UltraTech cannot get through the back door when it failed to get through the front door. However, the law itself needs tweaking so that the objective of giving lenders a better value for the asset is also met.
UltraTech Cement, the Kumar Birla-owned cement company that is keen on buying Binani Cement at the bankruptcy court, has upped its bid a second time, this time to just under Rs 8,000 crore. At this level, the offer is Rs 1,290 crore higher than its originally losing bid, where it lost out to a consortium led by Dalmia Bharat.
The problem with the UltraTech bid is a legal one: having lost in the formal bid, can it try and subvert the outcome by teaming up with the old promoters and entice the lenders with mouth-watering counter-offers that are simply too good to refuse?
The Binani case underlines the essential tension between two objectives of the Insolvency and Bankruptcy Code: providing a platform for a transparent resolution of bad loans, and providing the lowest haircut to lenders.
UltraTech is addressing the latter objective by improving its bids twice after the formal bidding closed; Dalmia Bharat is holding the resolution professional to the rules of fair play, since it won the bid fair and square. The Supreme Court, which last week declined to help UltraTech by forcing the bankruptcy court to consider its offer, has underlined the same thing. Rules cannot be changed mid-game.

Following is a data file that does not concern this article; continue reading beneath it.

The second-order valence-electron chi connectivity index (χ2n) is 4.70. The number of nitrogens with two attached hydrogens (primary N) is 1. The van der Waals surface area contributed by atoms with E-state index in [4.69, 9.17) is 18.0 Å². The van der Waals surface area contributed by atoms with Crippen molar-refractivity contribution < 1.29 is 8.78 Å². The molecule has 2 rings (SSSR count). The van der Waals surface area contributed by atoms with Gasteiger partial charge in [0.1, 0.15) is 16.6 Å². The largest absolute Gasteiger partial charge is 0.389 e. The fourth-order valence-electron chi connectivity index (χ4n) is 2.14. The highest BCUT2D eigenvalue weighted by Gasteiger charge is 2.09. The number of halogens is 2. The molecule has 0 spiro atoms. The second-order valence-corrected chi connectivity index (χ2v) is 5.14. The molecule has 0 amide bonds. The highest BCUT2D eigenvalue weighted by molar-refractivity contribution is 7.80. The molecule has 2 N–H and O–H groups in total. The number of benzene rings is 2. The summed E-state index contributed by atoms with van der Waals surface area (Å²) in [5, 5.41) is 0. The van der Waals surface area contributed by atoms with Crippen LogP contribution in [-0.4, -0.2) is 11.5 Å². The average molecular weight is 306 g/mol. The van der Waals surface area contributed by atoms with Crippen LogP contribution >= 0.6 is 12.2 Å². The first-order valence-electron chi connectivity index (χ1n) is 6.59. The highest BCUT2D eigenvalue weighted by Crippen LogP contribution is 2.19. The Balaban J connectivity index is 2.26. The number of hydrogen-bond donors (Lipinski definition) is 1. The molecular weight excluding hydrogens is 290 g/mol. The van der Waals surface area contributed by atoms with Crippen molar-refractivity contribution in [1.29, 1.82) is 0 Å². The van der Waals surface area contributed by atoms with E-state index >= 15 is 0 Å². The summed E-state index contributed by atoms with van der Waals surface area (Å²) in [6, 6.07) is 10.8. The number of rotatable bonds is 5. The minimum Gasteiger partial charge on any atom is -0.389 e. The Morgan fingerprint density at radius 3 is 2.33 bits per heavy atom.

So, two things are clear: UltraTech cannot get through the back door when it failed to get through the front door. However, this means the law itself needs tweaking so that the objective of giving lenders a better value for the asset is also met.
The law can be tweaked to make one simple change: whenever a bid takes place, and there is a possibility of the bidding war raising prices higher, the National Company Law Tribunal should be empowered to either call for rebids, or allow for an Sotheby’s-type open auction where the top bidders can keep raising their prices until a final victor is found.
This way no one can cry foul if their winning bids, which may get topped later, are discovered to be underbids. The same policy could presumably be used by the resolution professional to call for rebids in the Bhushan Power case, where Liberty House missed the deadline, but came in before the bids were opened. Some flexibility where bids have closed but no winner been decided could be useful as long as this does not lead to endless litigation.
It is time to tweak the rules. But not for UltraTech.